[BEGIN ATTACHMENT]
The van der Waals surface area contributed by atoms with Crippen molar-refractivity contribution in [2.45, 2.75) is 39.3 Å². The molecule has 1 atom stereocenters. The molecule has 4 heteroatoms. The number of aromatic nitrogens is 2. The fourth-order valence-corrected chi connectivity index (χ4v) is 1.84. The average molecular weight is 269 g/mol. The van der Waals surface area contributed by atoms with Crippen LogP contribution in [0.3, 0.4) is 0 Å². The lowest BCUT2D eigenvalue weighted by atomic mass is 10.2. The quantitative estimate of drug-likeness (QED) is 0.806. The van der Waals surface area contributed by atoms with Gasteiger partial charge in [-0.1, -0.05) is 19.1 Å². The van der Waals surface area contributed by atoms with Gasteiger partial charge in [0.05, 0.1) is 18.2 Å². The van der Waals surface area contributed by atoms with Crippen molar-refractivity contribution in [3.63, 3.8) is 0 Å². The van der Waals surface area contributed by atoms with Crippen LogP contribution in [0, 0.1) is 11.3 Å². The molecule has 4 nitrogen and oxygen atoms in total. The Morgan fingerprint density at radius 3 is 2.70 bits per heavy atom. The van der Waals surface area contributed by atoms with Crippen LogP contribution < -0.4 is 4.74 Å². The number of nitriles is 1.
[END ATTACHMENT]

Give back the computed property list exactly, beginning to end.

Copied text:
The van der Waals surface area contributed by atoms with Crippen molar-refractivity contribution in [2.45, 2.75) is 39.3 Å². The molecule has 1 atom stereocenters. The molecule has 4 heteroatoms. The number of aromatic nitrogens is 2. The fourth-order valence-corrected chi connectivity index (χ4v) is 1.84. The average molecular weight is 269 g/mol. The van der Waals surface area contributed by atoms with Crippen LogP contribution in [0.3, 0.4) is 0 Å². The lowest BCUT2D eigenvalue weighted by atomic mass is 10.2. The quantitative estimate of drug-likeness (QED) is 0.806. The van der Waals surface area contributed by atoms with Gasteiger partial charge in [-0.1, -0.05) is 19.1 Å². The van der Waals surface area contributed by atoms with Gasteiger partial charge in [0.05, 0.1) is 18.2 Å². The van der Waals surface area contributed by atoms with Crippen molar-refractivity contribution in [3.63, 3.8) is 0 Å². The van der Waals surface area contributed by atoms with Crippen LogP contribution in [0, 0.1) is 11.3 Å². The molecule has 4 nitrogen and oxygen atoms in total. The Morgan fingerprint density at radius 3 is 2.70 bits per heavy atom. The van der Waals surface area contributed by atoms with Crippen LogP contribution < -0.4 is 4.74 Å². The number of nitriles is 1.